Saffron 101

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Discover the magic of delicate saffron threads to elevate every day dishes with subtle earthy and floral flavor and stunning yellow hue!

Strands of saffron on a white background.


What is saffron?

Saffron isn’t your average spice or dried herb. It’s the dried stigma of a stunning purple flower that only blooms for about three weeks, sometimes less.

The three crimson stigmata inside each flower are then hand-picked and dried to create the prized saffron threads.

Harvesting saffron is labor intensive and thus costly! All harvesting is done by hand, a slow and tedious process.

Each flower has only three stigmata, which means it takes up to 75,000 flowers to make one pound of saffron! One pound of saffron costs up to 10,000 dollars. Thankfully, you only need a pinch or two saffron threads to enjoy its delicate flavor!

What does saffron taste like?

Saffron has a nuanced flavor that’s hard to describe. It smells sweet, but tastes slightly bitter and earthy with floral and honey notes. It has a subtle flavor easily overshadowed by strong spices and flavors.

Use saffron sparingly, it’s easy to overdo it and make the dish taste bitter. You can always add more, but you can’t take it out.

Where do I buy saffron?

You may find saffron in the spice aisle at most grocery stores. If you don’t see it available, ask the store manager, as saffron is sometimes locked to prevent theft.

However, I personally like to purchase it online from my go-to sources for quality spices.

  • Kashmiri saffron from is amazing, if you can get a hold of it!!
  • Moroccan saffron from is a staple in my kitchen!! It’s so fragrant and delicious!

3 Tips on Buying Saffron:

  1. It’s best to buy whole saffron threads instead of ground saffron. Saffron stigmas maintain their quality and flavor longer, plus it’s less likely to be a counterfeit or cut with fillers.
  2. Saffron is typically sold in small jars containing only 1 to 2 grams of saffron. Don’t be alarmed by a small quantity! They’ll last for quite a few dishes.
  3. Only purchase saffron from a reputable source and be wary of special online deals.
Saffron threads on a white spoon.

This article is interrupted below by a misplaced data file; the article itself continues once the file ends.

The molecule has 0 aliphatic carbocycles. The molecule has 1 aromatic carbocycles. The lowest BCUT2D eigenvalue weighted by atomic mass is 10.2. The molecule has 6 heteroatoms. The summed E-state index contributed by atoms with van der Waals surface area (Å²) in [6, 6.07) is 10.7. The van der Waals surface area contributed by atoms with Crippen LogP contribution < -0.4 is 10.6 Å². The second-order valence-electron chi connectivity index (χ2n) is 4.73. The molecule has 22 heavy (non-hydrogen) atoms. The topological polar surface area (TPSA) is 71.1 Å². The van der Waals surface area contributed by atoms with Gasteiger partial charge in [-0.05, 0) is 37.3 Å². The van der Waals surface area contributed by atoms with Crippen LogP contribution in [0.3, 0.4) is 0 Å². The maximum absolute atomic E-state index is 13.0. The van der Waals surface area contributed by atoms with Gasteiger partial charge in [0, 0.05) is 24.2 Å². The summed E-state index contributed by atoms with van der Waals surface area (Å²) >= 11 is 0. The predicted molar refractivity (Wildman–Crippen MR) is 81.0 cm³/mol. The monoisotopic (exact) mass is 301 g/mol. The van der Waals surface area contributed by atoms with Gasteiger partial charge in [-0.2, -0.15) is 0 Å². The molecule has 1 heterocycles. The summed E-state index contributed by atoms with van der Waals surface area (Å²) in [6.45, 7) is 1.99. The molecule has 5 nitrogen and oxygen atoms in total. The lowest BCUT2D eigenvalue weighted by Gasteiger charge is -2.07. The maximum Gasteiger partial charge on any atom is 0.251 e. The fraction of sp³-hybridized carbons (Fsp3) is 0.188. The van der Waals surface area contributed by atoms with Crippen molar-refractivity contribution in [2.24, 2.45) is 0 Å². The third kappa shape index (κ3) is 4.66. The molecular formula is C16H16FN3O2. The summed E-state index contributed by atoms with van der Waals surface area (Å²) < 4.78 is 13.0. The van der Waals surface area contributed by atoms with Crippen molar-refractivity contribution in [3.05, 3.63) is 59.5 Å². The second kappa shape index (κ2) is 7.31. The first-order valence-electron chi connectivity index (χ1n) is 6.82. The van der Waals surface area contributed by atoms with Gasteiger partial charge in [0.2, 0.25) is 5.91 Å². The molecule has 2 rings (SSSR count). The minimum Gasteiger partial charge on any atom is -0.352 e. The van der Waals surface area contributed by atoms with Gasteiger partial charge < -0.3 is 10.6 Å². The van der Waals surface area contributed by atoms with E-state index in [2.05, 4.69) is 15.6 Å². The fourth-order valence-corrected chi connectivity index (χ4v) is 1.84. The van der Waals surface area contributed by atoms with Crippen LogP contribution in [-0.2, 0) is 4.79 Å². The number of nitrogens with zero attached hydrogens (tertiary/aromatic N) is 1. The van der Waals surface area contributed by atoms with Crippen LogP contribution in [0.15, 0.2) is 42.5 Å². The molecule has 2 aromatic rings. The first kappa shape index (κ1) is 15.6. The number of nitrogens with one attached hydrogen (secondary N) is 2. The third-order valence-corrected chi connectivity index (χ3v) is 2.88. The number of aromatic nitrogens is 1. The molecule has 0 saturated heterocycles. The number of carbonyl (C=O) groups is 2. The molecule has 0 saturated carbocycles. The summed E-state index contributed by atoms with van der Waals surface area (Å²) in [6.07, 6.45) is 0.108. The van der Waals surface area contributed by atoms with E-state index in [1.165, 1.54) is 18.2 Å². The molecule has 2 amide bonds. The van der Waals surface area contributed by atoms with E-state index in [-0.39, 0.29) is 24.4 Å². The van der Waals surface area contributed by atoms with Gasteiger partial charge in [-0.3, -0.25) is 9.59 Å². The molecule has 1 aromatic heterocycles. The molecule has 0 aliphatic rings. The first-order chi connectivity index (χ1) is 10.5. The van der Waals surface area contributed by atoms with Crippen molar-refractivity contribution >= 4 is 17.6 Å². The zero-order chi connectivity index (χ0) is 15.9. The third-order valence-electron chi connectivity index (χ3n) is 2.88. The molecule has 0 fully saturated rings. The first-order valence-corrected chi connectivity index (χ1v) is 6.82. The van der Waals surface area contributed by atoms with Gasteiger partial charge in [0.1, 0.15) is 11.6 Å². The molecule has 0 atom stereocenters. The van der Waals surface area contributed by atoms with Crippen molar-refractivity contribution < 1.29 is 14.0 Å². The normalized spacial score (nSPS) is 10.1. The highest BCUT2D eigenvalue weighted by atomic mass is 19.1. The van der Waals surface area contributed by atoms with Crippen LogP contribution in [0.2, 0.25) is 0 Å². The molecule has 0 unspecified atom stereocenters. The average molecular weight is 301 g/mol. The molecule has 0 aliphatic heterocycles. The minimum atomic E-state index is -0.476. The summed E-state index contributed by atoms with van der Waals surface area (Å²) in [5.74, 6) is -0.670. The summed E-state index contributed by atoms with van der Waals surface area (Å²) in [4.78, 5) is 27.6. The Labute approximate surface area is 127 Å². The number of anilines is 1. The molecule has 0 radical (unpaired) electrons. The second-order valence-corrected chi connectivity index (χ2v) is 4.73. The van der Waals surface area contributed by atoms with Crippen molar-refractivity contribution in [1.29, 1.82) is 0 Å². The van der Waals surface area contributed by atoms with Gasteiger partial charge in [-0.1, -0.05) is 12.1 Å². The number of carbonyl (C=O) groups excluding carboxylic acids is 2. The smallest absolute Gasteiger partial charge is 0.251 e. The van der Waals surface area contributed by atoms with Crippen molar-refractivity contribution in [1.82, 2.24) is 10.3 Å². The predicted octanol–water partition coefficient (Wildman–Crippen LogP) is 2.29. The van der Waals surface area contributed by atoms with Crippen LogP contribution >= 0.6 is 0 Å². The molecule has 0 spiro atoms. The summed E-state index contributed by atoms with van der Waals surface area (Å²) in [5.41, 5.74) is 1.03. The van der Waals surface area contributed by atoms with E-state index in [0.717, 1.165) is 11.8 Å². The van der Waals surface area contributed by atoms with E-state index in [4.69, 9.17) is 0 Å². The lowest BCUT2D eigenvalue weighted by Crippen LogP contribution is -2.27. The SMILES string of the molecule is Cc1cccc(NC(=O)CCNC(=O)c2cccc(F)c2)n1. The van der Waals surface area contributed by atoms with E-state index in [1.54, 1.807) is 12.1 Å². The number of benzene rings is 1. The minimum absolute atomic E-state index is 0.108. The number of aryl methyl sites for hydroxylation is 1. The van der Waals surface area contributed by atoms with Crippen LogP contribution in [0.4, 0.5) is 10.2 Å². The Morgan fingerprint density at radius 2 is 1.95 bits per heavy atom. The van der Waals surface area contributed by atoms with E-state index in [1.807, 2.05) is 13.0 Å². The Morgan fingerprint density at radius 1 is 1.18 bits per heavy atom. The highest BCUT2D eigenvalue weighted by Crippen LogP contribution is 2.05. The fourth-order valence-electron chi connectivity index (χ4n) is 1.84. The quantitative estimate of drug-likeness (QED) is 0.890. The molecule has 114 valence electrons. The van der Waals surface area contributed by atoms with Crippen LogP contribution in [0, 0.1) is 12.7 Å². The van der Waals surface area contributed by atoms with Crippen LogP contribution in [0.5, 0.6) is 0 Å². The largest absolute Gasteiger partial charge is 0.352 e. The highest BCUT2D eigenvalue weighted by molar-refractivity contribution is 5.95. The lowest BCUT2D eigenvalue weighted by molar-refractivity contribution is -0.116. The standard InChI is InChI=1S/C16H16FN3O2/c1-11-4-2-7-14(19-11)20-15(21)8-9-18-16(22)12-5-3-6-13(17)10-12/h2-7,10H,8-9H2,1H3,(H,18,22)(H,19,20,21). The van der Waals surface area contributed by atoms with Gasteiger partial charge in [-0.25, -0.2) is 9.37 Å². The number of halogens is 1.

How to spot fake saffron:

Unfortunately, due to the high value and price point of saffron, counterfeits are readily sold too. Always purchase saffron from a trusted retailer to avoid purchasing fake saffron. Here are a few things to look out for:

  • Color – Saffron threads should be a dark crimson red with little to no yellow color. If the whole thread has a yellowish tinge, it’s a counterfeit.
  • Price – If the price seems too good to be true, it probably is! Only buy from a trusted retailer and don’t look for cheap deals online.
  • Shape – The thread should have a trumpet shape to it. If the whole strand is thin, it’s not saffron.

How to store saffron:

  • For best results, store saffron in an airtight glass container in a cool, dark place.
  • Avoid direct light or plastic containers, which decrease the quality and flavor of the saffron threads.
  • Never store saffron in the refrigerator or near the stove.
  • Just like any spice, saffron diminishes in quality the longer it’s stored. Try to use it within one year of purchasing.

Ways to use saffron:

Saffron is popular in Mediterranean, Asian, European, and Spanish dishes. Think Paella, rice, bouillabaisse, or chicken tagine!

Just a pinch of saffron instantly upgrades any dish with it’s pleasant warmth and sweet bitterness.

While packets of ground saffron are readily available, it’s best to grind your own. Use a mortar and pestle to break down the tiny threads into a fine powder.

If the dish contains plenty of liquid, add the saffron threads whole! They will break down and impart flavor into the dish as it cooks.

Health Benefits:

Throughout history, saffron has been adored for it’s medicinal properties and health benefits.

Most claims aren’t backed by scientific research, but saffron yields an impressive amount of disease-fighting antioxidants.

The three main plant compounds are crocin, picrocrocin, and safranal which fight against oxidative stress and free radicals.

Oxidative stress and free radicals are partially responsible for serious health conditions and diseases like cancer and heart disease.

Hi, I’m Shinee!

Welcome! I’m so happy you’re here! I believe anyone can cook restaurant-quality food at home! And my goal is to help you to become a confident cook with my easy-to-follow recipes with lots of tips and step-by-step photos.

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